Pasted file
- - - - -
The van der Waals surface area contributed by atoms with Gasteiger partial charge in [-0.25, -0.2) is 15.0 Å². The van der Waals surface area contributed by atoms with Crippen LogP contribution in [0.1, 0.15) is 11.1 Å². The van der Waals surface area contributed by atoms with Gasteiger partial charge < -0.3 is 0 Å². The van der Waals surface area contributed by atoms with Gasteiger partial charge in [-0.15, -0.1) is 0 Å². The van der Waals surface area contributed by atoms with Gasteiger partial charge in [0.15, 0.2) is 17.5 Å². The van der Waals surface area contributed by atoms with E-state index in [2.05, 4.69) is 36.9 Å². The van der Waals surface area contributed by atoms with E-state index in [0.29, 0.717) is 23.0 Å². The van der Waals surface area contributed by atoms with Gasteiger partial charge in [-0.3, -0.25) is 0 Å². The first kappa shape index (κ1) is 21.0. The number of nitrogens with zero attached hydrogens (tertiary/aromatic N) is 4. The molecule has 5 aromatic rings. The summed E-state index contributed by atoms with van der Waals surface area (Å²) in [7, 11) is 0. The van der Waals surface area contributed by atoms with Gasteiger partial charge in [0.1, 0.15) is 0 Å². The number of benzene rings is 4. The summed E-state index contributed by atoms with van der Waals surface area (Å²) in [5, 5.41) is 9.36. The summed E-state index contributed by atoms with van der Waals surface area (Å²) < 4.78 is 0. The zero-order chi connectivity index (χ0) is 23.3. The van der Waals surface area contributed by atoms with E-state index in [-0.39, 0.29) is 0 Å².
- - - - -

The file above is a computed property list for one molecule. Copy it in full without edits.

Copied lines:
The van der Waals surface area contributed by atoms with Gasteiger partial charge in [-0.25, -0.2) is 15.0 Å². The van der Waals surface area contributed by atoms with Crippen LogP contribution in [0.1, 0.15) is 11.1 Å². The van der Waals surface area contributed by atoms with Gasteiger partial charge < -0.3 is 0 Å². The van der Waals surface area contributed by atoms with Gasteiger partial charge in [-0.15, -0.1) is 0 Å². The van der Waals surface area contributed by atoms with Gasteiger partial charge in [0.15, 0.2) is 17.5 Å². The van der Waals surface area contributed by atoms with E-state index in [2.05, 4.69) is 36.9 Å². The van der Waals surface area contributed by atoms with E-state index in [0.29, 0.717) is 23.0 Å². The van der Waals surface area contributed by atoms with Gasteiger partial charge in [-0.3, -0.25) is 0 Å². The first kappa shape index (κ1) is 21.0. The number of nitrogens with zero attached hydrogens (tertiary/aromatic N) is 4. The molecule has 5 aromatic rings. The summed E-state index contributed by atoms with van der Waals surface area (Å²) in [7, 11) is 0. The van der Waals surface area contributed by atoms with Gasteiger partial charge in [0.1, 0.15) is 0 Å². The number of benzene rings is 4. The summed E-state index contributed by atoms with van der Waals surface area (Å²) in [5, 5.41) is 9.36. The summed E-state index contributed by atoms with van der Waals surface area (Å²) < 4.78 is 0. The zero-order chi connectivity index (χ0) is 23.3. The van der Waals surface area contributed by atoms with E-state index in [-0.39, 0.29) is 0 Å².